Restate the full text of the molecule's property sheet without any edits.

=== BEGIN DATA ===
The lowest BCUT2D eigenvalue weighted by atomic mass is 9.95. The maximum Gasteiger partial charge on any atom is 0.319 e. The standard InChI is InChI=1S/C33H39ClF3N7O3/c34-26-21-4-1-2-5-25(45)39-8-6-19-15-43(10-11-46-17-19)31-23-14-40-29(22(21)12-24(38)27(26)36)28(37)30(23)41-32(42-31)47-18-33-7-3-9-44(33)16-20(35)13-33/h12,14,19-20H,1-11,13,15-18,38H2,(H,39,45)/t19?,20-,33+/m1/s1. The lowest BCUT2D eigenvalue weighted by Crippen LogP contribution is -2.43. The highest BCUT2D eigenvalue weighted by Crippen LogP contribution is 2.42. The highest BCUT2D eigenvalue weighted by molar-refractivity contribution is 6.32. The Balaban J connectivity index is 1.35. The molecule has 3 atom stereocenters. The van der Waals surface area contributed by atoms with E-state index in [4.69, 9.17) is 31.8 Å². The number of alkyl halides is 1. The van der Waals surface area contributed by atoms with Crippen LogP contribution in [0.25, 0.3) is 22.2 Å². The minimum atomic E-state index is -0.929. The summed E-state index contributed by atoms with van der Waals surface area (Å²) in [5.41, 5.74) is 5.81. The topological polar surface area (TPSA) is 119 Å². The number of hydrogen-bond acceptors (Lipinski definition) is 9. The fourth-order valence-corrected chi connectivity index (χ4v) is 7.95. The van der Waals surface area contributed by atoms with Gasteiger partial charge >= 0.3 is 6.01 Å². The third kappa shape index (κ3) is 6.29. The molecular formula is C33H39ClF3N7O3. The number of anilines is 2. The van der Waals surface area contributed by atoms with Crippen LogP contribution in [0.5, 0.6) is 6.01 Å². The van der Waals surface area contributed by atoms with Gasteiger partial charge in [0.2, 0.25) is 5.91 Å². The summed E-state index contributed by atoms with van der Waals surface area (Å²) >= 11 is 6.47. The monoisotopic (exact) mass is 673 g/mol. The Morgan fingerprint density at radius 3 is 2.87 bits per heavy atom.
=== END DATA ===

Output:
The lowest BCUT2D eigenvalue weighted by atomic mass is 9.95. The maximum Gasteiger partial charge on any atom is 0.319 e. The standard InChI is InChI=1S/C33H39ClF3N7O3/c34-26-21-4-1-2-5-25(45)39-8-6-19-15-43(10-11-46-17-19)31-23-14-40-29(22(21)12-24(38)27(26)36)28(37)30(23)41-32(42-31)47-18-33-7-3-9-44(33)16-20(35)13-33/h12,14,19-20H,1-11,13,15-18,38H2,(H,39,45)/t19?,20-,33+/m1/s1. The lowest BCUT2D eigenvalue weighted by Crippen LogP contribution is -2.43. The highest BCUT2D eigenvalue weighted by Crippen LogP contribution is 2.42. The highest BCUT2D eigenvalue weighted by molar-refractivity contribution is 6.32. The Balaban J connectivity index is 1.35. The molecule has 3 atom stereocenters. The van der Waals surface area contributed by atoms with E-state index in [4.69, 9.17) is 31.8 Å². The number of alkyl halides is 1. The van der Waals surface area contributed by atoms with Crippen LogP contribution in [0.25, 0.3) is 22.2 Å². The minimum atomic E-state index is -0.929. The summed E-state index contributed by atoms with van der Waals surface area (Å²) in [5.41, 5.74) is 5.81. The topological polar surface area (TPSA) is 119 Å². The number of hydrogen-bond acceptors (Lipinski definition) is 9. The fourth-order valence-corrected chi connectivity index (χ4v) is 7.95. The van der Waals surface area contributed by atoms with Gasteiger partial charge >= 0.3 is 6.01 Å². The third kappa shape index (κ3) is 6.29. The molecular formula is C33H39ClF3N7O3. The number of anilines is 2. The van der Waals surface area contributed by atoms with Crippen LogP contribution in [0.5, 0.6) is 6.01 Å². The van der Waals surface area contributed by atoms with Gasteiger partial charge in [0.2, 0.25) is 5.91 Å². The summed E-state index contributed by atoms with van der Waals surface area (Å²) >= 11 is 6.47. The monoisotopic (exact) mass is 673 g/mol. The Morgan fingerprint density at radius 3 is 2.87 bits per heavy atom.